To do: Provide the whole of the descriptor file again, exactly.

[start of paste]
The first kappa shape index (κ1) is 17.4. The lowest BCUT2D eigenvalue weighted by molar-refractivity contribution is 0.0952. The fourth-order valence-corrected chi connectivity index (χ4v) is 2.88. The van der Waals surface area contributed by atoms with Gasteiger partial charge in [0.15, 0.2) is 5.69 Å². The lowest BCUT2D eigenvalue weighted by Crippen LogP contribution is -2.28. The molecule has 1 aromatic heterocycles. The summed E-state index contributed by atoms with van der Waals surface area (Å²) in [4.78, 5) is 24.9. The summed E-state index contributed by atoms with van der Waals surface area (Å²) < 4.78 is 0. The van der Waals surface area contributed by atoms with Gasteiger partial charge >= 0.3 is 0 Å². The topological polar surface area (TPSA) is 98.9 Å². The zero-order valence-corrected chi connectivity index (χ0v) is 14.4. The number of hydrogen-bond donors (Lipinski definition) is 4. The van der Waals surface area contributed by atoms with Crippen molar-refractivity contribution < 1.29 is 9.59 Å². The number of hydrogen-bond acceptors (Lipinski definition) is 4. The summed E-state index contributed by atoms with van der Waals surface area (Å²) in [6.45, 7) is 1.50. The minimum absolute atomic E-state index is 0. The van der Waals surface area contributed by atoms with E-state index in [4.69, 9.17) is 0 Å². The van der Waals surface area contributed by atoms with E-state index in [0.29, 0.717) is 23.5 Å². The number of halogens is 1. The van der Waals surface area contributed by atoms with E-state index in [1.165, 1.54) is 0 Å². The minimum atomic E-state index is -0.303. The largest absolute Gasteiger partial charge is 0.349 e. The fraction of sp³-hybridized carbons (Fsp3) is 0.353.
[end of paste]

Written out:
The first kappa shape index (κ1) is 17.4. The lowest BCUT2D eigenvalue weighted by molar-refractivity contribution is 0.0952. The fourth-order valence-corrected chi connectivity index (χ4v) is 2.88. The van der Waals surface area contributed by atoms with Gasteiger partial charge in [0.15, 0.2) is 5.69 Å². The lowest BCUT2D eigenvalue weighted by Crippen LogP contribution is -2.28. The molecule has 1 aromatic heterocycles. The summed E-state index contributed by atoms with van der Waals surface area (Å²) in [4.78, 5) is 24.9. The summed E-state index contributed by atoms with van der Waals surface area (Å²) < 4.78 is 0. The van der Waals surface area contributed by atoms with Gasteiger partial charge >= 0.3 is 0 Å². The topological polar surface area (TPSA) is 98.9 Å². The zero-order valence-corrected chi connectivity index (χ0v) is 14.4. The number of hydrogen-bond donors (Lipinski definition) is 4. The van der Waals surface area contributed by atoms with Crippen molar-refractivity contribution < 1.29 is 9.59 Å². The number of hydrogen-bond acceptors (Lipinski definition) is 4. The summed E-state index contributed by atoms with van der Waals surface area (Å²) in [6.45, 7) is 1.50. The minimum absolute atomic E-state index is 0. The van der Waals surface area contributed by atoms with E-state index in [4.69, 9.17) is 0 Å². The van der Waals surface area contributed by atoms with E-state index in [0.29, 0.717) is 23.5 Å². The number of halogens is 1. The van der Waals surface area contributed by atoms with E-state index in [1.165, 1.54) is 0 Å². The minimum atomic E-state index is -0.303. The largest absolute Gasteiger partial charge is 0.349 e. The fraction of sp³-hybridized carbons (Fsp3) is 0.353.